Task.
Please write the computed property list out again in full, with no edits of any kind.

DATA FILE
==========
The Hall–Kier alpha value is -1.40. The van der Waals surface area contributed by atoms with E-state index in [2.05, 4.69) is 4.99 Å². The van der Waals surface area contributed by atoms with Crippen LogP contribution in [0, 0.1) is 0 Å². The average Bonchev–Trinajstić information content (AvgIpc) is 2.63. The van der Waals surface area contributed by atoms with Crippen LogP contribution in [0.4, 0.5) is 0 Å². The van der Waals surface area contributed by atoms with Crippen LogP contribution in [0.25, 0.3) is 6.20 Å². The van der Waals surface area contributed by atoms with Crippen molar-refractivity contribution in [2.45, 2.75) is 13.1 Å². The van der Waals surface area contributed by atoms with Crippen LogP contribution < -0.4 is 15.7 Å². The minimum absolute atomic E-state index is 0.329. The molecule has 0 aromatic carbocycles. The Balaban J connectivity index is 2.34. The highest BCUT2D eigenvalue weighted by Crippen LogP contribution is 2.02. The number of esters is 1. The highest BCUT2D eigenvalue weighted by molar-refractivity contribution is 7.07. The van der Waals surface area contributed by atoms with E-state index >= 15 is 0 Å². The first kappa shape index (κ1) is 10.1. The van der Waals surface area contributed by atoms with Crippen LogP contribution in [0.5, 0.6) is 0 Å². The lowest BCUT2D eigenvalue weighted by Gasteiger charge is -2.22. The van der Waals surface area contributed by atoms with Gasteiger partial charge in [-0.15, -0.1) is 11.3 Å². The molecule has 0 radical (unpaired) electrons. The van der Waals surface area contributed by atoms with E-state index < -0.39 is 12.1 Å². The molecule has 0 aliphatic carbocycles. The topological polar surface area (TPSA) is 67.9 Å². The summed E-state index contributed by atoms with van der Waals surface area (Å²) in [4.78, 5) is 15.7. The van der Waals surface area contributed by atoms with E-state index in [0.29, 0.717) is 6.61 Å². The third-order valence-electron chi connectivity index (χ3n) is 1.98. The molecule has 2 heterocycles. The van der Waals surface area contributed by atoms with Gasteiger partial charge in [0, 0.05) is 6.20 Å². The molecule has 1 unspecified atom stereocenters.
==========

The Hall–Kier alpha value is -1.40. The van der Waals surface area contributed by atoms with E-state index in [2.05, 4.69) is 4.99 Å². The van der Waals surface area contributed by atoms with Crippen LogP contribution in [0, 0.1) is 0 Å². The average Bonchev–Trinajstić information content (AvgIpc) is 2.63. The van der Waals surface area contributed by atoms with Crippen LogP contribution in [0.4, 0.5) is 0 Å². The van der Waals surface area contributed by atoms with Crippen LogP contribution in [0.25, 0.3) is 6.20 Å². The van der Waals surface area contributed by atoms with Crippen molar-refractivity contribution in [2.45, 2.75) is 13.1 Å². The van der Waals surface area contributed by atoms with Crippen LogP contribution < -0.4 is 15.7 Å². The minimum absolute atomic E-state index is 0.329. The molecule has 0 aromatic carbocycles. The Balaban J connectivity index is 2.34. The highest BCUT2D eigenvalue weighted by Crippen LogP contribution is 2.02. The number of esters is 1. The highest BCUT2D eigenvalue weighted by molar-refractivity contribution is 7.07. The van der Waals surface area contributed by atoms with E-state index >= 15 is 0 Å². The first kappa shape index (κ1) is 10.1. The van der Waals surface area contributed by atoms with Crippen LogP contribution in [0.5, 0.6) is 0 Å². The lowest BCUT2D eigenvalue weighted by Gasteiger charge is -2.22. The van der Waals surface area contributed by atoms with Gasteiger partial charge in [-0.15, -0.1) is 11.3 Å². The molecule has 0 radical (unpaired) electrons. The van der Waals surface area contributed by atoms with E-state index < -0.39 is 12.1 Å². The molecule has 0 aliphatic carbocycles. The topological polar surface area (TPSA) is 67.9 Å². The summed E-state index contributed by atoms with van der Waals surface area (Å²) in [4.78, 5) is 15.7. The van der Waals surface area contributed by atoms with E-state index in [0.29, 0.717) is 6.61 Å². The third-order valence-electron chi connectivity index (χ3n) is 1.98. The molecule has 2 heterocycles. The van der Waals surface area contributed by atoms with Gasteiger partial charge in [0, 0.05) is 6.20 Å². The molecule has 1 unspecified atom stereocenters.